Yesterday, on a beautiful autumn morning in Pasadena, Fuller Theological Seminary installed its fifth president since its founding in 1947 (the previous two presidents served terms of 30 and 20 years respectively). Mark Labberton, formerly the pastor of First Presbyterian Church in Berkeley, California, continues in his role as a professor of preaching as he succeeds David Allan Hubbard and Richard Mouw in the presidency.
I’ve always thought the word “installation” a bit amusing in such contexts; in my imagination, it suggests that I need to don not only my academic robe, but my tool belt. But what an installation it was, permeated as it was by the Holy Spirit and Mark’s signature warmth, humor, and devotion. The sanctuary of First United Methodist Church was packed to overflowing by attendees from near and far, including delegates in full regalia representing other academic institutions.
Mark’s commitment to both gospel and globe were evident everywhere. The program was printed in English, Korean, and Spanish; prayers were offered in multiple languages; the central mall of the campus was bedecked with the flags of many nations.
Preaching on Philippians 2:1-11, Mark called the congregation to “have this mind among you”–the mind of Jesus, the mind of humble, self-giving love. That is what it takes to make first things first. But we must also make first things primary: it is not enough to pay lip service to what we say is important, but to actually reorder our priorities accordingly. I am reminded here of a quote from the 19th century South African pastor Andrew Murray:
Humility is the only soil in which the graces root… Humility is not so much a grace or virtue with others; it is the root of all, because it alone takes the right attitude before God, and allows Him as God to do all.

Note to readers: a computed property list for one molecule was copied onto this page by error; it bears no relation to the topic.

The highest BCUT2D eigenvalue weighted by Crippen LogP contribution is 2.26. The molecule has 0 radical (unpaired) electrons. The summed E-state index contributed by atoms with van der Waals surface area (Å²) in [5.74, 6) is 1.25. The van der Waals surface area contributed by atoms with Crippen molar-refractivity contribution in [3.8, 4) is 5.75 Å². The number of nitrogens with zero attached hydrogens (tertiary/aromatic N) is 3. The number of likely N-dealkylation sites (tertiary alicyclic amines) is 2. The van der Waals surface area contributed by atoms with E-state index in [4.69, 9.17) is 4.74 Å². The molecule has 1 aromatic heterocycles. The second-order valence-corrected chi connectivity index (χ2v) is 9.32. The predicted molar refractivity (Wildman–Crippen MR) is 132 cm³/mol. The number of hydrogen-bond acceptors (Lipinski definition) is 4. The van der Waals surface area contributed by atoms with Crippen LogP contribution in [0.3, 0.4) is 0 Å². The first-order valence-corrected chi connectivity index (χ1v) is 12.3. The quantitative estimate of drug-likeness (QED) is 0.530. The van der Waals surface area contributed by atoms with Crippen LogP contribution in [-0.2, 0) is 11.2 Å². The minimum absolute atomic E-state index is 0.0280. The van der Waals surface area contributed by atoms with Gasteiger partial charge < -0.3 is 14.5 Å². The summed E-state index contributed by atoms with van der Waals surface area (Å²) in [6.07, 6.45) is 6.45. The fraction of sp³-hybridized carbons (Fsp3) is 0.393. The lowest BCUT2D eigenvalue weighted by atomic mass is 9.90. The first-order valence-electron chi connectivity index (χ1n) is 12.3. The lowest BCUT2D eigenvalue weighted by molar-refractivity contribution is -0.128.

And we must also make what is primary pervasive, so that the mind of Christ permeates all we do.
The sermon was bracketed by music that deepened our hearing of Paul’s text, including a choral rendition of Let This Mind Be in You, written for the event by Edwin Wilmington and Andre Castillo. The congregation sang Lift High the Cross, with verses Mark himself had written:
Yours is the pow’r that made our world in love, And yours now the mercy given from above. / Equal with God, yet grasping not Your own, In grace You did offer love that calls us home. / Though made for glory, sinful lost are we, You laid down your life that we may now be free. / Tears, pain, injustice: hope that can’t be found, Now known in our Christ, whose death could not be bound. / May we now show Your life of selfless love, And make Your mind ours, all praise to Christ above!
The closing hymn was the one with which we usually end our commencement ceremony every year: All Hail the Power of Jesus’ Name. The final stanza always brings tears to my eyes, so much so that I can no longer sing:
O that with yonder sacred throng We at His feet may fall! / We’ll join the everlasting song, And crown Him Lord of all; / We’ll join the everlasting song, And crown Him Lord of all!
There is something about envisioning the glory of the future that puts the present in perspective. And I, for one, am glad for the leadership of Mark Labberton as the seminary community looks look forward into that future.
Thanks be to God.